Campuses:

Discrete Geometry Processing with Topological Guarantees

Tuesday, May 29, 2007 - 10:40am - 11:30am
EE/CS 3-180
Dinesh Manocha (University of North Carolina, Chapel Hill)
Our goal is to compute reliable solutions for many non-linear
geometric problems that arise in geometric modeling, computer
graphics and robotics. Prior methods for solving these problems can be
classified into exact and approximate approaches. The exact algorithms are
able to guarantee correct output, but are
usually difficult to implement reliably and efficiently. On the
other
hand, current approximate techniques may not provide any
topological
guarantees on the solution. We bridge the gap between these two
approaches, by developing a unified sampling based approach to
solve these problems with topological guarantees. Specifcally, we
present results for surface extraction and motion planning problems.

Surface extraction problems include Boolean operations,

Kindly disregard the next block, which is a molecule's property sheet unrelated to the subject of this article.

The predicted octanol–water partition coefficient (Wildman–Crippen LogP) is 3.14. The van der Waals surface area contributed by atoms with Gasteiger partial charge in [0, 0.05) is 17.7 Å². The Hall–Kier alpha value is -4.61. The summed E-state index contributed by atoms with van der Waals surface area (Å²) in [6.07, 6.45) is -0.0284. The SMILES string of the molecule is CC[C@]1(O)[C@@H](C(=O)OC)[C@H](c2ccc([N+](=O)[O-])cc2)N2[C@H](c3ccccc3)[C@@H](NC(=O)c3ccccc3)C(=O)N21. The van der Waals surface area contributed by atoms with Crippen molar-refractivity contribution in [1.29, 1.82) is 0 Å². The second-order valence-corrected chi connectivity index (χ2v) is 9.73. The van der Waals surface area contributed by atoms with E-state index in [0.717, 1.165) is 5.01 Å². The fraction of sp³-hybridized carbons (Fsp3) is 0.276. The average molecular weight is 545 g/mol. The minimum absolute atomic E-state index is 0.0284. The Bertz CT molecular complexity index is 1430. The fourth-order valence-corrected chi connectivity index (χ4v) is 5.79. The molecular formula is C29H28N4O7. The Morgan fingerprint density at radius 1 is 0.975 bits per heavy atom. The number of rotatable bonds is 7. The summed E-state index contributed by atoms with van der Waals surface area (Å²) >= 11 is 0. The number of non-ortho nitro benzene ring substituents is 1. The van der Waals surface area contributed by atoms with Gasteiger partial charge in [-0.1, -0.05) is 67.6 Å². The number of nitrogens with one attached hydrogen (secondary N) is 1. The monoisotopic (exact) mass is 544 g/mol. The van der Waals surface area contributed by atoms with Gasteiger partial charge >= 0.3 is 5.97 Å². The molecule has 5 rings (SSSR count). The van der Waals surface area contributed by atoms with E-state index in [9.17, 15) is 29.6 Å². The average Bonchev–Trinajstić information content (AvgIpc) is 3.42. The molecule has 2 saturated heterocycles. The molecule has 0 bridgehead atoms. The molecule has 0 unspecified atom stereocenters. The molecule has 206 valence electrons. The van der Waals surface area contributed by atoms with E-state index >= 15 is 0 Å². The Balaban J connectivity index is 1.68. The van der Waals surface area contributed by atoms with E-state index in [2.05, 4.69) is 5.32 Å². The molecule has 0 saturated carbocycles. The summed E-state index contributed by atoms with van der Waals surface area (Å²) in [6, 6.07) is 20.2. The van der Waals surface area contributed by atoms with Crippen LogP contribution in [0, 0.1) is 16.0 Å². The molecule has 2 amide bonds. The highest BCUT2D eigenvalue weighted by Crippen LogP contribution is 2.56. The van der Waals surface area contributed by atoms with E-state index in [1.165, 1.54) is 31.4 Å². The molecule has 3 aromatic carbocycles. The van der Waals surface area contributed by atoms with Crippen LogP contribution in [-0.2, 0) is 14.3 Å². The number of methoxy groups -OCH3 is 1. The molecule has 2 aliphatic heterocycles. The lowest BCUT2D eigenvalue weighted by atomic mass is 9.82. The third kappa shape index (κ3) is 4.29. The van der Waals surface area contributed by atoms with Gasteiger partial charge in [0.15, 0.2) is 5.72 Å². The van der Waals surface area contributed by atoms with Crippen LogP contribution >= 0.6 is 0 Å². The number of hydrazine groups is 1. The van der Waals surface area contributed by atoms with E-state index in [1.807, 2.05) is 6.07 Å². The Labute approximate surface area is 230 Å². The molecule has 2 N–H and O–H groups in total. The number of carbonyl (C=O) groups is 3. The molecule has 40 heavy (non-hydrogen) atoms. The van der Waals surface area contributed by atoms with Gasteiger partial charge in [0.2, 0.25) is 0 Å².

implicit
surface polygonization and Minkowski sum evaluation.
We compute an approximate boundary of the final solid defined
by
these operations. Our algorithm computes an approximation
that is guaranteed to be topologically equivalent to the exact
surface and bounds the approximation error using two-sided
Hausdorff error.
We demonstrate the performance of our approach for the
following
applications: Boolean operations on complex polyhedral models
and
low degree algebraic primitives, model simplification and
remeshing
of polygonal models, and Minkowski sums and offsets of
complex polyhedral models.

The second class of problems is motion planning of rigid or
articulated robots translating or rotating among stationary
obstacles. We present an
algorithm for complete motion planning, i.e., find a path if
one
exists and report a failure otherwise. Our algorithm performs
deterministic sampling to compute a roadmap that captures the
connectivity of the free space and combines with randomized
sampling and cell decomposition to further improve the performance. We
demonstrate the performance of our algorithm on a number of
challenging environments with narrow passages and no collision-free paths.